My Thoughts on Startup Weekend Redmond

So, Startup Weekend Redmond happened last weekend. It was hosted by BizSpark on Microsoft’s campus, and heavily branded that way. 14 out of the 15 startups were built using Microsoft technologies [edit] likely because of the $5,000 prize from BizSpark[/edit]. Guess who won the popular vote! The only team that DIDN’T build using Microsoft. They built an iPhone app, a Palm Pre app, and I believe a web app using something other than ASP or Azure. (correct me if I’m wrong) Apparently that team was disqualified not eligible for the prize money from BizSpark because of that and the prize was given instead to the #2 team. More info can be found on the TechFlash report about Startup Weekend Redmond.

Microsoft/BizSpark got a lot of bad press as a result. Clint Nelson, one of the guys behind of the national Startup Weekend organization posted a blog entry called Sticking Up for the Big Guy. You might want to read that since what follows is basically my response to that article.

Startup Weekend is a great concept. It’s a great community building event where people in the same city interested in the same thing (namely building a startup) get together for a weekend and work together. You get to meet new people, and get to know people better that you’ve already met. But, the fact of the matter is most teams formed at Startup Weekend don’t continue working together on the startup after the weekend is over. So, saying that “we launched 15 startups that otherwise would not exist” is kind of a misnomer. It’s not about the startups that are launched that weekend. It’s about the connections made between the people. Hopefully those people will continue the conversation and partner to form their own startups later.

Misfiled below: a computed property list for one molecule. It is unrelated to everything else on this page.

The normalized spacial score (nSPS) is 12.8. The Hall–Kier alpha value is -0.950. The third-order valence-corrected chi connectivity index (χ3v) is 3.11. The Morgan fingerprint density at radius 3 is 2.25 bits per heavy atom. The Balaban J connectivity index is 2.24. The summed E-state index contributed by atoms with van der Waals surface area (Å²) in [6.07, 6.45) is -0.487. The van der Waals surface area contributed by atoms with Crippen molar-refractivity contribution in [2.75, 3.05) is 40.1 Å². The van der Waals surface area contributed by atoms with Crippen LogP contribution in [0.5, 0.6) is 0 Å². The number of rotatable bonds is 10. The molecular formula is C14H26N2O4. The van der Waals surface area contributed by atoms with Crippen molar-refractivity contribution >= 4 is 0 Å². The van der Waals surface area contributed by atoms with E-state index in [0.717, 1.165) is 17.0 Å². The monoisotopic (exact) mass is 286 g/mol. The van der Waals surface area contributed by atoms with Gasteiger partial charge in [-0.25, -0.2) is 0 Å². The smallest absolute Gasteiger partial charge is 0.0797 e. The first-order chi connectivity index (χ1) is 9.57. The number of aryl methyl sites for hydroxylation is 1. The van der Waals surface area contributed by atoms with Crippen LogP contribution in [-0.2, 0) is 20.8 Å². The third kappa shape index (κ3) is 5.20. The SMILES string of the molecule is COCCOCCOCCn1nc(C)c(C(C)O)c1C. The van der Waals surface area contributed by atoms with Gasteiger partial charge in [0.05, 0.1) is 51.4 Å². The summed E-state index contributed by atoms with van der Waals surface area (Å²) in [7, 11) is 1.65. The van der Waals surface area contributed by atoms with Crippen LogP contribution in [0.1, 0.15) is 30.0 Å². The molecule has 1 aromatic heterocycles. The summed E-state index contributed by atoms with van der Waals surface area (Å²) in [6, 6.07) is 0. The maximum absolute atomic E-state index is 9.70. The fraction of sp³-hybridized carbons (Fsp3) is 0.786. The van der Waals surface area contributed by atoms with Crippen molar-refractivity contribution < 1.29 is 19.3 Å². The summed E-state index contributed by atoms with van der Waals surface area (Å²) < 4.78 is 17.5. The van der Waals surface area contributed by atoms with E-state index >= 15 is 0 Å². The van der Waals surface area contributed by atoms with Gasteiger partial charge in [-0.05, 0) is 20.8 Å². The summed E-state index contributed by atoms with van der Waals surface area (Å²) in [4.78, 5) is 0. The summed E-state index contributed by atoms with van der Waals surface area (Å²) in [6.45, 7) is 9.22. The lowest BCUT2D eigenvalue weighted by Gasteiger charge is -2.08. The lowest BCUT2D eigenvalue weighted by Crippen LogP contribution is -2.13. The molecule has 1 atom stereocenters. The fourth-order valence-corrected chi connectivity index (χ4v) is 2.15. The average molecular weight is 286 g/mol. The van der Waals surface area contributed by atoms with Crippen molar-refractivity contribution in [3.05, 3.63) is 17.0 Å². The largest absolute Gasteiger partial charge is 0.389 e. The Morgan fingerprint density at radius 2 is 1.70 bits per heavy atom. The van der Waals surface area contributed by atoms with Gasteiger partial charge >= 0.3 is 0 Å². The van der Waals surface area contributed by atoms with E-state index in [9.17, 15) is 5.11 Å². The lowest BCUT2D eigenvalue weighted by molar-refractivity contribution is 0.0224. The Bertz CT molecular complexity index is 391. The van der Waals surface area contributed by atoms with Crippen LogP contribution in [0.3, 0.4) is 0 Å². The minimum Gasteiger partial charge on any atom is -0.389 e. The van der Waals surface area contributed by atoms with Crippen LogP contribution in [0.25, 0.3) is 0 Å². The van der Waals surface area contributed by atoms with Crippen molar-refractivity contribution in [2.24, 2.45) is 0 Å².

It’s great that Microsoft wants to support the startup community via BizSpark, but I feel that Microsoft is being disingenuous by only giving an award to a startup that uses Microsoft’s technology at Startup Weekend.

If they want to have their own BizSpark Weekend or whatever, that’s fine. They can run it themselves. They have enough money, they have enough people, they have a big enough marketing budget. Microsoft doesn’t need Startup Weekend to run their own event that is similar that is restricted to building on the Microsoft stack.

“Bizspark is absolutely being crucified for giving us the community exactly what we asked for.” Really? You asked them to disqualify anyone not using Microsoft technology?

In the future, please keep prize money out of Startup Weekend. kthxbye

10 Responses to “My Thoughts on Startup Weekend Redmond”

  1. Dan Cyr Says:

    I’m surprised microsoft thought it necessary to reject the winner on those grounds. You think they’d just provide their brand name it for the press and not the actual results. What’s wrong with prize money?

  2. jeff Says:

    Well, they werent “disqualified”, they just chose to give prize money to whomever they thought was deserving. They could have given it to the team with the most people, the team with the neatest logo, or drawn at random. Since it was their money, and there were no formal contest-type rules to start, I think its entirely up to them.

  3. Julien Says:

    actually there were 3 prizes: MS, the one from the local angel association, and the audience vote.

    Search Kick, by coincidence, won the first two. (and left with 10K, which is amazing)